Referring to FIG. 2, the document 52, containing an original image thereon, is fed onto the tray 50 and into the nip formed between the belt 12 and the drum 10 which are actuated to rotate in a counterclockwise direction. Lights 22 are actuated to illuminate one side of the document 52 as it passes through station A. Mirror 28 is in its image station A position, lens 36 is in its imaging position and lens 34 is in its inoperative position. The illuminated image on the document 52 is directed through the lens 36 by the mirror 28 to the mirror 32 and directed thereby through the slit image mask 48 to the photoconductor 38 to create a latent image thereon. The image on document 52 is focused by the lens 36 onto a depth of field which includes the surface of the photoconductor 38.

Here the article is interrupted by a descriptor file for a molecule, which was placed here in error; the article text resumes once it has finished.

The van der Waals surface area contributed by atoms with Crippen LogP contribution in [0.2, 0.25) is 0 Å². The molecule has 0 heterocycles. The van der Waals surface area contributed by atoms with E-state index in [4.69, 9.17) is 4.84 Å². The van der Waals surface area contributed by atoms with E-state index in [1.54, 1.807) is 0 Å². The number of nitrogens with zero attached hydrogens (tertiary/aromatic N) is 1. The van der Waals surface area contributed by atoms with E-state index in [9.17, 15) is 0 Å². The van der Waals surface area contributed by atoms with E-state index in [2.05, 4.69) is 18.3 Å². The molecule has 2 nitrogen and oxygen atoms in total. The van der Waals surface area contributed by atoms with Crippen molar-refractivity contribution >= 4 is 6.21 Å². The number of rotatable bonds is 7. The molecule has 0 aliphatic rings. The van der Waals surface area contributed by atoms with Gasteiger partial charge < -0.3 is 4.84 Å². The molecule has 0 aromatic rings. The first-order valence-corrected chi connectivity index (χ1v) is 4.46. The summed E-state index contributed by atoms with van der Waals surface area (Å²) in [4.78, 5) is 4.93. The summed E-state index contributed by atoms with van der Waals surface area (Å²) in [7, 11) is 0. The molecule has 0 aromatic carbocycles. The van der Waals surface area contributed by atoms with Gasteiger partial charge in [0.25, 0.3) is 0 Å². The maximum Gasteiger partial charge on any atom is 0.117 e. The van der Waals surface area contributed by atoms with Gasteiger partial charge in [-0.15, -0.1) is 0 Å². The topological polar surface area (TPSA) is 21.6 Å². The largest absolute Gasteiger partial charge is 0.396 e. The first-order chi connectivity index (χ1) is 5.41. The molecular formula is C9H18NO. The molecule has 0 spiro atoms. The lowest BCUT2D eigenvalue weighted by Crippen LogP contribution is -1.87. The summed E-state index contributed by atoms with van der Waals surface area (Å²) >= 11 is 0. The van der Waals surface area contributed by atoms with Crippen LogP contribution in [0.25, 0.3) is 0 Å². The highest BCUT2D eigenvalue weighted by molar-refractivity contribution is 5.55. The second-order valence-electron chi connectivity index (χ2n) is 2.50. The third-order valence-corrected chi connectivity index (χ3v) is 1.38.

Referring to FIG. 3, as soon as the trailing edge 54 of the document 52 passes through station A, lamps 22 are turned off, the rotation of the belts 12, 14 and 16 is reversed to rotate the drum 10 and reverse the movement of the document 50, lamps 24 are actuated, lens 34 is moved to its imaging position, mirror 28 is moved to its image station B position and lens 36 is moved to its inoperative position. The former trailing edge 54 of the document 52 now becomes the leading edge thereof and the opposite or second side of the document is illuminated by lamps 24 as it passes through the image station B. The image on the second side of the document is directed by mirror 26 through lens 34 to the mirror 28 which reflects the same to mirror 30. Mirror 30 reflects the image to mirror 32 which directs the same through the slit image mask 48 to the photoconductor 38 to create a second latent image thereon. The image on the second side of document 52 is focused by the lens 34 onto a depth of field which is on the surface of the photoconductor 38. The puffer 88 is actuated to break contact between the edge 54 of the document 52 and the drum 10 whereby the document 52 will ride up the guide plate 89 into the tray 90. Thereafter, the conveyor belts 12, 14 and 16 are stopped, the lamps 24 turned off, lens 34 moved back to its inoperative position, mirror 28 moved to its image station A position and lens 36 moved to its imaging position whereby the image mechanism is ready to make the next copy.